As for using the risk of falling out of sync as a reason not to comment — that’s like using the risk of obesity as a reason to starve yourself to death. It simply makes no sense. If you read a comment that’s out of sync, then you can at least put it in a debugger and test whether the code is behaving as the comment says it does. Without a comment, you have even less of a clue.

    Donald Knuth was a proponent of “literate programming” — of mixing code with human-language narrative. He was also an academic — but he also wrote TeX. In other words, he wrote enough code that he gained practical experience on the value of narratives.

  8. Tor says:

    A previous commenter identified what the academic world seems to miss (the elephant in the room, really – how could they miss it?): Even if the language and coding style used make it clear as day what the code does, you still need comments to explain why it does what it does. The code itself cannot show the background story about the problem or processing you’re solving with your code. Even a simple thing like referring to a requirement ID number.. how are you supposed to do that without adding comments to code?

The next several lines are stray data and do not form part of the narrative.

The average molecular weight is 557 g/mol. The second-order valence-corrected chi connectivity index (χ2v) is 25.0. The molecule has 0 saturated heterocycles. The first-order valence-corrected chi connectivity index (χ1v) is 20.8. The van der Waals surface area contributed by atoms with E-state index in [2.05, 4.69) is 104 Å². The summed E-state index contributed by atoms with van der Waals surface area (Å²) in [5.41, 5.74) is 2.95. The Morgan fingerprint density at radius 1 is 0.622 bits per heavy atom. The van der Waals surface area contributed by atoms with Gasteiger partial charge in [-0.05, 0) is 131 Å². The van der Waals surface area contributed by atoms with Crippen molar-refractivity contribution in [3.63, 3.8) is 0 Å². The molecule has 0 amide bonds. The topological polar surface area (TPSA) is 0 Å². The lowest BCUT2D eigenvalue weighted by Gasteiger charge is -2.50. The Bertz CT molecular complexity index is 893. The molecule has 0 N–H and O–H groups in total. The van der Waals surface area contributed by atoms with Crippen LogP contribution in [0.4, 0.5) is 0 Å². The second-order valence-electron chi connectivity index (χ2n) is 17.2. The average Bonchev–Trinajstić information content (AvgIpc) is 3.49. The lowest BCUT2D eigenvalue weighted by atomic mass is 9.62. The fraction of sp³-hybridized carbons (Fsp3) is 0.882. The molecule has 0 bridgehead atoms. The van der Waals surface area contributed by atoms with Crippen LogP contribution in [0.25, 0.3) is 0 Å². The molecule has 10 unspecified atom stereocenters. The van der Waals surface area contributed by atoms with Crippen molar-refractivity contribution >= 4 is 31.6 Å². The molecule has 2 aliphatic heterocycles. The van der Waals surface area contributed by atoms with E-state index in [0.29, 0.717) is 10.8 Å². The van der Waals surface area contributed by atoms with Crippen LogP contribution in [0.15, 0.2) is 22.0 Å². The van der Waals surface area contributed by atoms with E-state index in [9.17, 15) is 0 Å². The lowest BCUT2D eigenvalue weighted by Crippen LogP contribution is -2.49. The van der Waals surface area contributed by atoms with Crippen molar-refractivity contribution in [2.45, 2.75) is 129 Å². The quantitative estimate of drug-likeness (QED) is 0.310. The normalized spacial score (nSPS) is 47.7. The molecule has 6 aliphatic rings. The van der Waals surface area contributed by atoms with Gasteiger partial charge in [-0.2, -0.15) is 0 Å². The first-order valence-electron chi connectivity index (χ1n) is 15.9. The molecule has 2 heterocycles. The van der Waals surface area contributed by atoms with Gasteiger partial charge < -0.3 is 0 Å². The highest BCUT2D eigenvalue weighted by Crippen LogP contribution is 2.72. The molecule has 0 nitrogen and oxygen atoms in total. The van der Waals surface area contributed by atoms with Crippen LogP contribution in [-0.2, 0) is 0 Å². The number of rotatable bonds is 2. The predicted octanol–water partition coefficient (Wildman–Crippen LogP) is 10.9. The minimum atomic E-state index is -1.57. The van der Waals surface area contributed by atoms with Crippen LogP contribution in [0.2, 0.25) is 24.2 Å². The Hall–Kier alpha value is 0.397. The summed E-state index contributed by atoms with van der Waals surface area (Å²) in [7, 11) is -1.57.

(At the place where I was a student in a previous lifetime the policy was that teachers went out in the real world to work now and then.. before going back to another round of teaching. Sound practice for avoiding the pitfalls of only living inside academia.)


  9. Masa says:

    I personally even comment out code to be replaced during optimization cycle and /leave it there/!

  10. michaln says:

    That’s sensible… especially if the optimized code is much harder to read and understand. And if the logic needs to be changed in the future, it’s probably easier to go back to the original unoptimized version anyway.

  11. khim says:

    Wow. Talk about misunderstanding. You’ve put inline in parenthesis because to you it looked like a minor detail while in fact it’s the exact opposite.